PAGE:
What size should I make my tile grout joints?

A question I’ve been asked a lot lately is what size should I make tile grout joints?

It’s come up so much that I’m writing an article about it.

Luckily my husband is in the tile industry (owns Tile Republic store in Canberra) so I could pick his brain to get all the latest info relating to tile grout joints.

Related article: Everything you need to know about picking the right grout
Related article: 15 stunning bathrooms that don’t use white tiles

What size should I make my tile grout joints?

The smaller the grout joints, the better. Ideally, your grout joints would be 1-3mm. Often we see 1mm grout joints between wall tiles and 3mm grout joints between floor tiles.

Not only does it look better to have smaller joints, it also can minimise issues. For example, grout will discolour over time so keeping the joints smaller will minimse this issue.

The grout joint is also the weakest part of the tiled surface so larger joints means increased chance of cracking and the more obvious cracked grout will appear.

New bathtub

When would you use a larger tile joint?

In areas where there is more movement, such as in outdoor areas, you would need a larger grout joint of around 3-5mm.

It also depends on the tile you’re using. Rectified tiles with a square edge can have tight tile joints but if your tile has a cushion edge, you would most likely need a 3-5mm grout joint.

Quarry tiles can also need larger grout joints — up to a 10mm joint — because they are subject to thermal movement and will expand and contract in different climate.

Sometimes, you may also need a larger grout joint to get the right fall (i.e. floor slope to a floor waste for water to drain away) in smaller bathrooms.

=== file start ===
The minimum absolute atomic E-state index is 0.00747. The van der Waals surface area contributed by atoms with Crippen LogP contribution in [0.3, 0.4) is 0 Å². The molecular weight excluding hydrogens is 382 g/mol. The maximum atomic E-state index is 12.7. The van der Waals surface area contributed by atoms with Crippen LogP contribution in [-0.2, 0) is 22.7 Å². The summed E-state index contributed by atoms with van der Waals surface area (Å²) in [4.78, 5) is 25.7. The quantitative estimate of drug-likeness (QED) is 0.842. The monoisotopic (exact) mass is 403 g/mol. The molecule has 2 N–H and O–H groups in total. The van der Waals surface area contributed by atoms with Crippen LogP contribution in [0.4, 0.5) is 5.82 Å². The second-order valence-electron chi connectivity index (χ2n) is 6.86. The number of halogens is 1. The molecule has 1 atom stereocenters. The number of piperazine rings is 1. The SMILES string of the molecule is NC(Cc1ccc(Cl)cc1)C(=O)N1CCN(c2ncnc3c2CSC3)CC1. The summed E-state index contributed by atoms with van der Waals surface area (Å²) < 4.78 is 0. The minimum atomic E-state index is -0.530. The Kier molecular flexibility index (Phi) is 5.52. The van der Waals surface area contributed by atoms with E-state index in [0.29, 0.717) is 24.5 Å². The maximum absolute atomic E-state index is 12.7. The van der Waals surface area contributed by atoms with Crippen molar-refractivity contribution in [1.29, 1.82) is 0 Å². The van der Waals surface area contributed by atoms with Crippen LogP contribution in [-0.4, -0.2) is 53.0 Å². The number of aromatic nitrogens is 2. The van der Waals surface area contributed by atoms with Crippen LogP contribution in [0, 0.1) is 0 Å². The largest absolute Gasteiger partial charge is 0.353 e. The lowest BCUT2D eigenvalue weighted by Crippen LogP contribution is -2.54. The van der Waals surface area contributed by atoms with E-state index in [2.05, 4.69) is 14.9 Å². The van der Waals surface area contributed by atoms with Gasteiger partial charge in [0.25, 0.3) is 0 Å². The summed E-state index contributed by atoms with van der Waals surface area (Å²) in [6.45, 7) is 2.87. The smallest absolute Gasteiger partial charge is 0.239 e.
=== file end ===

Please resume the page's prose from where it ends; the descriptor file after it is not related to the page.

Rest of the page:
How to pick the right grout

What else should I know about grout?

Ideally you should use a high quality grout, as they have more polymer which makes them stronger, more flexible, and more resistant to water absorption, which is the main cause of grout discolouration.

Not everyone knows that there are dozens of grout colours to choose from. These range from white and ivory, to light and mid-grey, black and brown, and even bright colours too. When you select your tiles, I suggest asking to see a grout colour chart so you can select a grout colour to complement your tile.

Watch this quick video where I explain everything you need to know to select the right grout.

If you have more questions about tile grout joints, publish it in the comments section below and we’ll answer it asap!

More building and reno tips

This article was first published in October 2017 and continues to be updated with latest information and images.


  1. Hi! This article is great!
    We are renovating a home, and I found a geometric black/white cement tile that I LOVE, and was hoping to use as a backsplash in our kitchen (behind the stove) but is way out of our budget. Instead, I’m opting for a plain white rhombus-shaped tile using black grout to create a geometric pattern with the contrast. I was considering doing a thicker grout joint to make the pattern really pop. What’s the thickest you’d recommend?

    • Hi Christy, thank you, I’m glad you found it helpful 🙂 For this kind of splashback I would usually do a 1.5mm or 2mm joint but if want extra impact you could use a 3mm joint. I wouldn’t go any larger than that. Also, if I were you I would use a dark grey grout like ‘slate grey’ as it will create the look you want without being too harsh. Hope that helps!


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